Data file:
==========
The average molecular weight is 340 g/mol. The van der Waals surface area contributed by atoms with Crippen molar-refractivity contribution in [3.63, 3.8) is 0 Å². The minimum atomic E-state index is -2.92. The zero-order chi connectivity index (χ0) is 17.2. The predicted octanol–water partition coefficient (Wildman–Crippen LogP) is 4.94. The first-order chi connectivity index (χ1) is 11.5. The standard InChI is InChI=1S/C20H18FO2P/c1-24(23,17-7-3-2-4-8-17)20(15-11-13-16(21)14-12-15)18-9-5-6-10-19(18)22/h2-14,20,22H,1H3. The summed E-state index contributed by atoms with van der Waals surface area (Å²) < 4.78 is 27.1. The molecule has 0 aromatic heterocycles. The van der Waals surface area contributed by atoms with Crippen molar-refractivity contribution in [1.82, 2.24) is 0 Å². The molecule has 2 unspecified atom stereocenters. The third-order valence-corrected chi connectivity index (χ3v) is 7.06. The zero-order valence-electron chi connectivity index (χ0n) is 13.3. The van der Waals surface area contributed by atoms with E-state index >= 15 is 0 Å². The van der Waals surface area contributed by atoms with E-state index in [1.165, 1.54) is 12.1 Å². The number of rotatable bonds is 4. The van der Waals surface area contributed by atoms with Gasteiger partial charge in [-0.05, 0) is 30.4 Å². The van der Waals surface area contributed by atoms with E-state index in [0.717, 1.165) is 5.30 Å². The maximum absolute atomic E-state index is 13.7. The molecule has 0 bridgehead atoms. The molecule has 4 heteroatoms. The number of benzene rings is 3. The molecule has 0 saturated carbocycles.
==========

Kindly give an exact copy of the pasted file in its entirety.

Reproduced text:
The average molecular weight is 340 g/mol. The van der Waals surface area contributed by atoms with Crippen molar-refractivity contribution in [3.63, 3.8) is 0 Å². The minimum atomic E-state index is -2.92. The zero-order chi connectivity index (χ0) is 17.2. The predicted octanol–water partition coefficient (Wildman–Crippen LogP) is 4.94. The first-order chi connectivity index (χ1) is 11.5. The standard InChI is InChI=1S/C20H18FO2P/c1-24(23,17-7-3-2-4-8-17)20(15-11-13-16(21)14-12-15)18-9-5-6-10-19(18)22/h2-14,20,22H,1H3. The summed E-state index contributed by atoms with van der Waals surface area (Å²) < 4.78 is 27.1. The molecule has 0 aromatic heterocycles. The van der Waals surface area contributed by atoms with Crippen molar-refractivity contribution in [1.82, 2.24) is 0 Å². The molecule has 2 unspecified atom stereocenters. The third-order valence-corrected chi connectivity index (χ3v) is 7.06. The zero-order valence-electron chi connectivity index (χ0n) is 13.3. The van der Waals surface area contributed by atoms with E-state index >= 15 is 0 Å². The van der Waals surface area contributed by atoms with E-state index in [1.165, 1.54) is 12.1 Å². The number of rotatable bonds is 4. The van der Waals surface area contributed by atoms with Gasteiger partial charge in [-0.05, 0) is 30.4 Å². The van der Waals surface area contributed by atoms with E-state index in [0.717, 1.165) is 5.30 Å². The maximum absolute atomic E-state index is 13.7. The molecule has 0 bridgehead atoms. The molecule has 4 heteroatoms. The number of benzene rings is 3. The molecule has 0 saturated carbocycles.